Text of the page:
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liquid propane question


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Hey Guys,

 

I was wondering if anyone has had experience with liquid propane as a fuel source for a gas forge i.e. the kind of tank that comes off of

 

a forklift.

 

i suspect the propane would turn into vapor past the regulator. so i  was wondering if i would need  a specific reg for the fluid. also what

 

other dangers would i run into that would be different from a normal BBQ tank.

 

 

 

 

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Hi Ironsmith,

First let me say I have not tried to run my propane forge on liquid propane. However, I do own a Minneapolis Moline M670 tractor which is factory powered by propane and I own 3 other propane tanks which were on forklifts. My tractor and the forklift tanks all have dual valves, one for vapor and one for liquid. When the tractor is not demanding a lot of fuel it is designed to run on vapor. If you hook up a 12 bottom plow and need full power you must switch to liquid as vapor cannot provide the fuel that the engine demands.. So look at the tank and see if there are two valves if so they should be marked. The liquid valve will have a dip tube which runs down to the bottom of the tank. I use the forklift tanks on vapor for the forge if I need them. I think that if you run liquid in a forge designed to run on vapor you may run into trouble. I would not recommend it. On my tractor the same regulator is used for either vapor or liquid and hot coolant from the engine is circulated through the regulator to both prevent icing and I suppose to help vaporize liquid. I hope this helps, be careful!

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hey thanks for the reply,

 

there is a valve for vapor, but i have never seen any fittings available for it at the box stores. I'll have to do some research to see what it would take.

 

I am interested to see how it would act on the liquid though, curious if there would be any difference.

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Well Dire, I grew up farmmin'......so finally, "something" I have a clue about. I usually just lurk and try to learn here. ( did I mention I just love this site) anyway....glad you took my ribbing as intended. Back in the day of moldboard plowing, 6 bottom was about max around here. other than a few of the "big boys" with the 4 wheel drives pulling 10. But that soon gave way to chisel plows then no-till farming. Thus my interest in smithing.....to learn to sharpen the blacksmith plow shares.....boy, do I have a ways to go. Thanks ... Dave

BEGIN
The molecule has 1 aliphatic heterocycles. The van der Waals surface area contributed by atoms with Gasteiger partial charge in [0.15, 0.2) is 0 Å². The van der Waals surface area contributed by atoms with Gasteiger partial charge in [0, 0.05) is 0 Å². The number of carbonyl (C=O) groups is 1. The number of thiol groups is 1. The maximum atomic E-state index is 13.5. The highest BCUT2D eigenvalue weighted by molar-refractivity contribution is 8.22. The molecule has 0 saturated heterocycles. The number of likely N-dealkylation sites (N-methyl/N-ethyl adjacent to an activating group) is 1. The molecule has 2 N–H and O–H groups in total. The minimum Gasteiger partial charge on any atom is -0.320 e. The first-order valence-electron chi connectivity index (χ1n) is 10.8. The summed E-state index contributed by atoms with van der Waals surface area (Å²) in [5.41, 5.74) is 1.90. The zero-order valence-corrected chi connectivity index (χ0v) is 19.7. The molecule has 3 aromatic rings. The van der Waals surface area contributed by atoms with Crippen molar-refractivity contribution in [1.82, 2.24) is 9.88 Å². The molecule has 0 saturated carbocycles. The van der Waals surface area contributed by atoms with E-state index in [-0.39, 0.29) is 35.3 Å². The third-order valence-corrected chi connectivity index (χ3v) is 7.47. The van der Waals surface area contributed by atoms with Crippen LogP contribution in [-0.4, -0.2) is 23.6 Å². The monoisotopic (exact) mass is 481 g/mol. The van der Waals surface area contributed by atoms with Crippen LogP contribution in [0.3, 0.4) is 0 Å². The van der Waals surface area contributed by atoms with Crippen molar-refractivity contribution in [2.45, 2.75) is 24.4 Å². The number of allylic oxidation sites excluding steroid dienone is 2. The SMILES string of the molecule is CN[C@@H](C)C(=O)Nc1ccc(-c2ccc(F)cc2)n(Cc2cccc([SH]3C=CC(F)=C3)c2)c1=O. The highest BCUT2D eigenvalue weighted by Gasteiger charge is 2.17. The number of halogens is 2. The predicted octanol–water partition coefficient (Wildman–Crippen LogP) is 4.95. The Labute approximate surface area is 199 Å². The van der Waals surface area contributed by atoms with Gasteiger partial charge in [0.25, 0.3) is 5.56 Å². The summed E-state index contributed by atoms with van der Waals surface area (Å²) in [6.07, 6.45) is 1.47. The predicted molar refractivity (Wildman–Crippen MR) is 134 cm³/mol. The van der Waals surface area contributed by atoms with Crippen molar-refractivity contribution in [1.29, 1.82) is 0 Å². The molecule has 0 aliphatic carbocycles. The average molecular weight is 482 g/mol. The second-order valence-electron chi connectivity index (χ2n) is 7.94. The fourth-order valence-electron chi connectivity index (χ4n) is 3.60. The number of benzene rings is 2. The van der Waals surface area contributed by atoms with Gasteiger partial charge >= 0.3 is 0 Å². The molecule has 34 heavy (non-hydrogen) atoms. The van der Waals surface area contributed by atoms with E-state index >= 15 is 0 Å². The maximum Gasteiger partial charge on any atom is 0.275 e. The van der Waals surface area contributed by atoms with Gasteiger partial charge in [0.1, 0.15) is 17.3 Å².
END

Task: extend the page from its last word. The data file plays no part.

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You'd have to design or buy a burner for liquid propane or it could get pretty spectacular. Don't experiment in the shop, a large paved area might be suitable and do NOT stand close.

 

Another thought is general safety. If something cuts or perforates a propane hose to my forge it'd make a big flame till I hit the shutoff but nothing a guy couldn't deal with and it wouldn't burn down the shop. Sure I'd lose some hair and maybe get a 1st degree burn if I was actually caught in the flame. Bad but not catastrophic.

 

However, envision cutting a hose containing liquid propane, it'd make the same temperature flame but what 10x as much, more? We're talking a fireball that'd be squirting out the windows and doors of a 20'x20' shop till you got it shut off or the tank ran dry?

 

I don't have the numbers at hand and I'm not going to look up the specifics of just how big a fire say 6' of hose containing liquid propane would make if it broke. Many years ago I tried firing an experimental LP burner I made by flipping the bottle upside down. The normal tuned NA burner flame is probably up to 10-12" long, the LP burner flame was an orange torch a good 15' long.

 

It was obvious I COULD'VE tweaked it and tuned it to a usable burner but . . .

 

So, that's my 2 bits. Anything CAN be made to work but is it worth the risk and effort?

 

Frosty The Lucky.

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http://en.m.wikipedia.org/wiki/Boiling_liquid_expanding_vapor_explosion